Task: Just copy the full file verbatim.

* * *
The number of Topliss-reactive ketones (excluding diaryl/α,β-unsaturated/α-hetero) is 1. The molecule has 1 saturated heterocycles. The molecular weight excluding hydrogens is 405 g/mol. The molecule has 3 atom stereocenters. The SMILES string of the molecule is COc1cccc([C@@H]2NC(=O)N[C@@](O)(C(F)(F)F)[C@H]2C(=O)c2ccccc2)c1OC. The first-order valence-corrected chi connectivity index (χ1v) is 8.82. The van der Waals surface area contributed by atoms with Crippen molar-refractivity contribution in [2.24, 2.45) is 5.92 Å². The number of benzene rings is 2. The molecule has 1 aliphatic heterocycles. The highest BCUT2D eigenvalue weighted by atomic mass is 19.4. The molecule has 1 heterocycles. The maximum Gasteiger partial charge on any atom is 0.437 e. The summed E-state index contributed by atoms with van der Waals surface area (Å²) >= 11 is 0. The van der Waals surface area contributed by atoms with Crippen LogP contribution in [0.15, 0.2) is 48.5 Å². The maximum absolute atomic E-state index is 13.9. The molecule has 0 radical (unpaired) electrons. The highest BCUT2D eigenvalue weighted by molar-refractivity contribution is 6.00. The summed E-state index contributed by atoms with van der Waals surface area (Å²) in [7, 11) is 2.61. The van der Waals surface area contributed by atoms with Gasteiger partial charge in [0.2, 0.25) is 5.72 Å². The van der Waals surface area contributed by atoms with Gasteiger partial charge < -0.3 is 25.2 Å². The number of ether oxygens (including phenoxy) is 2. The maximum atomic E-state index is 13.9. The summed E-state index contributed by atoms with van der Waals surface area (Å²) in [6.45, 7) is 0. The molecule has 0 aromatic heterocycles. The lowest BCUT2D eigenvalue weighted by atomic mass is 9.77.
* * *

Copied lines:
The number of Topliss-reactive ketones (excluding diaryl/α,β-unsaturated/α-hetero) is 1. The molecule has 1 saturated heterocycles. The molecular weight excluding hydrogens is 405 g/mol. The molecule has 3 atom stereocenters. The SMILES string of the molecule is COc1cccc([C@@H]2NC(=O)N[C@@](O)(C(F)(F)F)[C@H]2C(=O)c2ccccc2)c1OC. The first-order valence-corrected chi connectivity index (χ1v) is 8.82. The van der Waals surface area contributed by atoms with Crippen molar-refractivity contribution in [2.24, 2.45) is 5.92 Å². The number of benzene rings is 2. The molecule has 1 aliphatic heterocycles. The highest BCUT2D eigenvalue weighted by atomic mass is 19.4. The molecule has 1 heterocycles. The maximum Gasteiger partial charge on any atom is 0.437 e. The summed E-state index contributed by atoms with van der Waals surface area (Å²) >= 11 is 0. The van der Waals surface area contributed by atoms with Crippen LogP contribution in [0.15, 0.2) is 48.5 Å². The maximum absolute atomic E-state index is 13.9. The molecule has 0 radical (unpaired) electrons. The highest BCUT2D eigenvalue weighted by molar-refractivity contribution is 6.00. The summed E-state index contributed by atoms with van der Waals surface area (Å²) in [7, 11) is 2.61. The van der Waals surface area contributed by atoms with Gasteiger partial charge in [0.2, 0.25) is 5.72 Å². The van der Waals surface area contributed by atoms with Gasteiger partial charge < -0.3 is 25.2 Å². The number of ether oxygens (including phenoxy) is 2. The maximum atomic E-state index is 13.9. The summed E-state index contributed by atoms with van der Waals surface area (Å²) in [6.45, 7) is 0. The molecule has 0 aromatic heterocycles. The lowest BCUT2D eigenvalue weighted by atomic mass is 9.77.